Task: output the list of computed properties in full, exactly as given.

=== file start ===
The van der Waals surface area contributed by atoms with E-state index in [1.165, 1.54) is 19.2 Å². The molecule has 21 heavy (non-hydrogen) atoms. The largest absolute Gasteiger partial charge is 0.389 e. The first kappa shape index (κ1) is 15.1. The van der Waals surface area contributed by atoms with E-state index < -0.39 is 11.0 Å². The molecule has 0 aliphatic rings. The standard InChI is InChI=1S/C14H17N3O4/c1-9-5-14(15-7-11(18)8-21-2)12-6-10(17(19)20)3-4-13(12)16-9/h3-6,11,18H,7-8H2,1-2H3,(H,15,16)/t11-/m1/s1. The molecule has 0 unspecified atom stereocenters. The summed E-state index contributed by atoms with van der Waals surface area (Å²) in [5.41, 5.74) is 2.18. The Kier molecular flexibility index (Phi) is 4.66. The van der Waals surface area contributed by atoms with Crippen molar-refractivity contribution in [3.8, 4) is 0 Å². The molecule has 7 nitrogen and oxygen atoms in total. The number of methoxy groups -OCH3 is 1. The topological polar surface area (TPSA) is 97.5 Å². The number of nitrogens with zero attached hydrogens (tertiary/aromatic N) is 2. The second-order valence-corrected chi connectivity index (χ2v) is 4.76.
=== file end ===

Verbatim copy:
The van der Waals surface area contributed by atoms with E-state index in [1.165, 1.54) is 19.2 Å². The molecule has 21 heavy (non-hydrogen) atoms. The largest absolute Gasteiger partial charge is 0.389 e. The first kappa shape index (κ1) is 15.1. The van der Waals surface area contributed by atoms with E-state index < -0.39 is 11.0 Å². The molecule has 0 aliphatic rings. The standard InChI is InChI=1S/C14H17N3O4/c1-9-5-14(15-7-11(18)8-21-2)12-6-10(17(19)20)3-4-13(12)16-9/h3-6,11,18H,7-8H2,1-2H3,(H,15,16)/t11-/m1/s1. The molecule has 0 unspecified atom stereocenters. The summed E-state index contributed by atoms with van der Waals surface area (Å²) in [5.41, 5.74) is 2.18. The Kier molecular flexibility index (Phi) is 4.66. The van der Waals surface area contributed by atoms with Crippen molar-refractivity contribution in [3.8, 4) is 0 Å². The molecule has 7 nitrogen and oxygen atoms in total. The number of methoxy groups -OCH3 is 1. The topological polar surface area (TPSA) is 97.5 Å². The number of nitrogens with zero attached hydrogens (tertiary/aromatic N) is 2. The second-order valence-corrected chi connectivity index (χ2v) is 4.76.